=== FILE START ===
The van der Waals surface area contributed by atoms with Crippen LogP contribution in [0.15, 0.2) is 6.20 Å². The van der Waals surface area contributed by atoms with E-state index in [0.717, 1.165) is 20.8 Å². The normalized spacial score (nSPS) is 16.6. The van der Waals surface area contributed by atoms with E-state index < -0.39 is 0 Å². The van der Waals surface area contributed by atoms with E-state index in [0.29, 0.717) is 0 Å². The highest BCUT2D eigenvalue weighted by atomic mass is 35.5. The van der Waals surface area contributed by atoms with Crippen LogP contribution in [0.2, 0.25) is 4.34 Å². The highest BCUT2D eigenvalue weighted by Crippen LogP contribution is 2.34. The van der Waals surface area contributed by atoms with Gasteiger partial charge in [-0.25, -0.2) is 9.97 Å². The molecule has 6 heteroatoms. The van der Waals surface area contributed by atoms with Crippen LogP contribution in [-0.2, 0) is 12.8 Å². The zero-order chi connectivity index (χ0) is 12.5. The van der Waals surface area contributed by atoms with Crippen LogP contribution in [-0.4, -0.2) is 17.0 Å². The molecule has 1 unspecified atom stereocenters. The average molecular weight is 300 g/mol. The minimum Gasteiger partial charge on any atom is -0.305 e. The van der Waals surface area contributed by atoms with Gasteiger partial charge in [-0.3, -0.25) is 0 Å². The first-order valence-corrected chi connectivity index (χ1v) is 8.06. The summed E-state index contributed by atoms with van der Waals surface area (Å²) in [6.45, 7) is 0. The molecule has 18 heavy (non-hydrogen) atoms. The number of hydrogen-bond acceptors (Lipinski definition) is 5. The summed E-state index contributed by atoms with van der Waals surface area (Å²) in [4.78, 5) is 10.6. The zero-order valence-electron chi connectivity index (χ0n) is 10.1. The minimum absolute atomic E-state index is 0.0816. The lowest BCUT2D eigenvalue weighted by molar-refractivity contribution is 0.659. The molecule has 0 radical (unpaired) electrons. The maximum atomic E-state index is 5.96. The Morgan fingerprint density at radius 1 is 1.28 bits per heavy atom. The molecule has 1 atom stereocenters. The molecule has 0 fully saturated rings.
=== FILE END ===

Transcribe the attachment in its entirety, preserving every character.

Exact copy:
The van der Waals surface area contributed by atoms with Crippen LogP contribution in [0.15, 0.2) is 6.20 Å². The van der Waals surface area contributed by atoms with E-state index in [0.717, 1.165) is 20.8 Å². The normalized spacial score (nSPS) is 16.6. The van der Waals surface area contributed by atoms with E-state index < -0.39 is 0 Å². The van der Waals surface area contributed by atoms with E-state index in [0.29, 0.717) is 0 Å². The highest BCUT2D eigenvalue weighted by atomic mass is 35.5. The van der Waals surface area contributed by atoms with Crippen LogP contribution in [0.2, 0.25) is 4.34 Å². The highest BCUT2D eigenvalue weighted by Crippen LogP contribution is 2.34. The van der Waals surface area contributed by atoms with Gasteiger partial charge in [-0.25, -0.2) is 9.97 Å². The molecule has 6 heteroatoms. The van der Waals surface area contributed by atoms with Crippen LogP contribution in [-0.2, 0) is 12.8 Å². The zero-order chi connectivity index (χ0) is 12.5. The van der Waals surface area contributed by atoms with Crippen LogP contribution in [-0.4, -0.2) is 17.0 Å². The molecule has 1 unspecified atom stereocenters. The average molecular weight is 300 g/mol. The minimum Gasteiger partial charge on any atom is -0.305 e. The van der Waals surface area contributed by atoms with Gasteiger partial charge in [-0.3, -0.25) is 0 Å². The first-order valence-corrected chi connectivity index (χ1v) is 8.06. The summed E-state index contributed by atoms with van der Waals surface area (Å²) in [6.45, 7) is 0. The molecule has 18 heavy (non-hydrogen) atoms. The number of hydrogen-bond acceptors (Lipinski definition) is 5. The summed E-state index contributed by atoms with van der Waals surface area (Å²) in [4.78, 5) is 10.6. The zero-order valence-electron chi connectivity index (χ0n) is 10.1. The minimum absolute atomic E-state index is 0.0816. The lowest BCUT2D eigenvalue weighted by molar-refractivity contribution is 0.659. The molecule has 0 radical (unpaired) electrons. The maximum atomic E-state index is 5.96. The Morgan fingerprint density at radius 1 is 1.28 bits per heavy atom. The molecule has 1 atom stereocenters. The molecule has 0 fully saturated rings.